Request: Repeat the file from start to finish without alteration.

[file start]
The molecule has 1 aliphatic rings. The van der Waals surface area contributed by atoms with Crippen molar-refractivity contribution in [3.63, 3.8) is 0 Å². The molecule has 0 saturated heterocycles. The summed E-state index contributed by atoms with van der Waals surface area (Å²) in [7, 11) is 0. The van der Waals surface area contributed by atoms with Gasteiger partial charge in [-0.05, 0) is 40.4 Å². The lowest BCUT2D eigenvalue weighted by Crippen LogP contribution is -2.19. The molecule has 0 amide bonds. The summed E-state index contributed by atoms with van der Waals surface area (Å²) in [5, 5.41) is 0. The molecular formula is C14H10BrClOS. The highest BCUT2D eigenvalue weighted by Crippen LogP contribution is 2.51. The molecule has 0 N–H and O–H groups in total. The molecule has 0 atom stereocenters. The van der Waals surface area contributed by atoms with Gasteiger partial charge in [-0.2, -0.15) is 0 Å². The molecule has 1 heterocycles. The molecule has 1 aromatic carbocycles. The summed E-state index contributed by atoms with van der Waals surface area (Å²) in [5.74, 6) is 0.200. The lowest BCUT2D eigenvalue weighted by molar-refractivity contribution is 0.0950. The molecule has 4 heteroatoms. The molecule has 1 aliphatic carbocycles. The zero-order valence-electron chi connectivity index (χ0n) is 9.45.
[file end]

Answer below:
The molecule has 1 aliphatic rings. The van der Waals surface area contributed by atoms with Crippen molar-refractivity contribution in [3.63, 3.8) is 0 Å². The molecule has 0 saturated heterocycles. The summed E-state index contributed by atoms with van der Waals surface area (Å²) in [7, 11) is 0. The van der Waals surface area contributed by atoms with Gasteiger partial charge in [-0.05, 0) is 40.4 Å². The lowest BCUT2D eigenvalue weighted by Crippen LogP contribution is -2.19. The molecule has 0 amide bonds. The summed E-state index contributed by atoms with van der Waals surface area (Å²) in [5, 5.41) is 0. The molecular formula is C14H10BrClOS. The highest BCUT2D eigenvalue weighted by Crippen LogP contribution is 2.51. The molecule has 0 N–H and O–H groups in total. The molecule has 0 atom stereocenters. The van der Waals surface area contributed by atoms with Gasteiger partial charge in [-0.2, -0.15) is 0 Å². The molecule has 1 heterocycles. The molecule has 1 aromatic carbocycles. The summed E-state index contributed by atoms with van der Waals surface area (Å²) in [5.74, 6) is 0.200. The lowest BCUT2D eigenvalue weighted by molar-refractivity contribution is 0.0950. The molecule has 4 heteroatoms. The molecule has 1 aliphatic carbocycles. The zero-order valence-electron chi connectivity index (χ0n) is 9.45.